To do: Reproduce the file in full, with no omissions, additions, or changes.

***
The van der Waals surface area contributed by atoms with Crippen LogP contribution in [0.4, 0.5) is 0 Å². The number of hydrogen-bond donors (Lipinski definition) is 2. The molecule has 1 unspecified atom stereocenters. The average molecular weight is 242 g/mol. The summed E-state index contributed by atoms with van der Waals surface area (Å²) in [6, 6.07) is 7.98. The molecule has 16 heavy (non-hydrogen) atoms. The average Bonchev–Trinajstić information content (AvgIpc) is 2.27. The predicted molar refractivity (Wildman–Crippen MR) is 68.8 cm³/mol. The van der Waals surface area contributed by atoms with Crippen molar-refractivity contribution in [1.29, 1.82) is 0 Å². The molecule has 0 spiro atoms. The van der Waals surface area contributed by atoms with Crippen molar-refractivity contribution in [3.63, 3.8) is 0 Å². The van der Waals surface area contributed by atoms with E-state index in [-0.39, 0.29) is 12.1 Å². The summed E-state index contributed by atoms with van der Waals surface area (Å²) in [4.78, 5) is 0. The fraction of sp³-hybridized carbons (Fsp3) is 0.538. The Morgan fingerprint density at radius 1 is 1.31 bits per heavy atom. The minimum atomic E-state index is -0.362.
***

The van der Waals surface area contributed by atoms with Crippen LogP contribution in [0.4, 0.5) is 0 Å². The number of hydrogen-bond donors (Lipinski definition) is 2. The molecule has 1 unspecified atom stereocenters. The average molecular weight is 242 g/mol. The summed E-state index contributed by atoms with van der Waals surface area (Å²) in [6, 6.07) is 7.98. The molecule has 16 heavy (non-hydrogen) atoms. The average Bonchev–Trinajstić information content (AvgIpc) is 2.27. The predicted molar refractivity (Wildman–Crippen MR) is 68.8 cm³/mol. The van der Waals surface area contributed by atoms with Crippen molar-refractivity contribution in [1.29, 1.82) is 0 Å². The molecule has 0 spiro atoms. The van der Waals surface area contributed by atoms with Crippen molar-refractivity contribution in [3.63, 3.8) is 0 Å². The van der Waals surface area contributed by atoms with E-state index in [-0.39, 0.29) is 12.1 Å². The summed E-state index contributed by atoms with van der Waals surface area (Å²) in [4.78, 5) is 0. The fraction of sp³-hybridized carbons (Fsp3) is 0.538. The Morgan fingerprint density at radius 1 is 1.31 bits per heavy atom. The minimum atomic E-state index is -0.362.